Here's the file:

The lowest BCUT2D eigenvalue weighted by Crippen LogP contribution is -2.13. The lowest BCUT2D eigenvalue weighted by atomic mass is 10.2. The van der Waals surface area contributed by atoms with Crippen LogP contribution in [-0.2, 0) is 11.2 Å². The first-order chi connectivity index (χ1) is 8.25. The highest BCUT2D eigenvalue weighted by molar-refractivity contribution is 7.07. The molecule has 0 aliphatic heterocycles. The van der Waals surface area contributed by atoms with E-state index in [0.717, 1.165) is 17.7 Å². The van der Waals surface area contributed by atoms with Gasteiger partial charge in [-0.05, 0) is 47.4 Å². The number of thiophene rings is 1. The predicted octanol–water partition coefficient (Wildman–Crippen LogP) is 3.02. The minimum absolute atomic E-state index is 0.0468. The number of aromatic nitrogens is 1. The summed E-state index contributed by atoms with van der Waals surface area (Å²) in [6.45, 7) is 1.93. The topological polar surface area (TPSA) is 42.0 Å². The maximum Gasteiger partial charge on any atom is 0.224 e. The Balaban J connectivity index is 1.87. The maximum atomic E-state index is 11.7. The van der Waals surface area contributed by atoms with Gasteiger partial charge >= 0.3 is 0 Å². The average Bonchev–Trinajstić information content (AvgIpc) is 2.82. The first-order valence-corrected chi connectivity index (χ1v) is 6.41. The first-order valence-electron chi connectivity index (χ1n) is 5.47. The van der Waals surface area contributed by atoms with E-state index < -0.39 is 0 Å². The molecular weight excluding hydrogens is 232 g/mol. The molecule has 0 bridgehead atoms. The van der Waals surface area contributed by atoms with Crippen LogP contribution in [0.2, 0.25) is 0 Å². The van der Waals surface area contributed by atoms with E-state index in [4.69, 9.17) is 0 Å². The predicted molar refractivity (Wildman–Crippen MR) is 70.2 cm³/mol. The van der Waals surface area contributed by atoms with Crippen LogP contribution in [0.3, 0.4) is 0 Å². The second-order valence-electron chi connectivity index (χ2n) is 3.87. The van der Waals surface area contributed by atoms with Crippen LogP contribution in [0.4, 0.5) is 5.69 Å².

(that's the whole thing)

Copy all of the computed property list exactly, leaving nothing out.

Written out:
The lowest BCUT2D eigenvalue weighted by Crippen LogP contribution is -2.13. The lowest BCUT2D eigenvalue weighted by atomic mass is 10.2. The van der Waals surface area contributed by atoms with Crippen LogP contribution in [-0.2, 0) is 11.2 Å². The first-order chi connectivity index (χ1) is 8.25. The highest BCUT2D eigenvalue weighted by molar-refractivity contribution is 7.07. The molecule has 0 aliphatic heterocycles. The van der Waals surface area contributed by atoms with E-state index in [0.717, 1.165) is 17.7 Å². The van der Waals surface area contributed by atoms with Gasteiger partial charge in [-0.05, 0) is 47.4 Å². The number of thiophene rings is 1. The predicted octanol–water partition coefficient (Wildman–Crippen LogP) is 3.02. The minimum absolute atomic E-state index is 0.0468. The number of aromatic nitrogens is 1. The summed E-state index contributed by atoms with van der Waals surface area (Å²) in [6.45, 7) is 1.93. The topological polar surface area (TPSA) is 42.0 Å². The maximum Gasteiger partial charge on any atom is 0.224 e. The Balaban J connectivity index is 1.87. The maximum atomic E-state index is 11.7. The van der Waals surface area contributed by atoms with Gasteiger partial charge >= 0.3 is 0 Å². The average Bonchev–Trinajstić information content (AvgIpc) is 2.82. The first-order valence-corrected chi connectivity index (χ1v) is 6.41. The first-order valence-electron chi connectivity index (χ1n) is 5.47. The van der Waals surface area contributed by atoms with E-state index < -0.39 is 0 Å². The molecular weight excluding hydrogens is 232 g/mol. The molecule has 0 bridgehead atoms. The van der Waals surface area contributed by atoms with Crippen LogP contribution in [0.2, 0.25) is 0 Å². The van der Waals surface area contributed by atoms with E-state index in [4.69, 9.17) is 0 Å². The predicted molar refractivity (Wildman–Crippen MR) is 70.2 cm³/mol. The van der Waals surface area contributed by atoms with Crippen LogP contribution in [0.3, 0.4) is 0 Å². The second-order valence-electron chi connectivity index (χ2n) is 3.87. The van der Waals surface area contributed by atoms with Crippen LogP contribution in [0.4, 0.5) is 5.69 Å².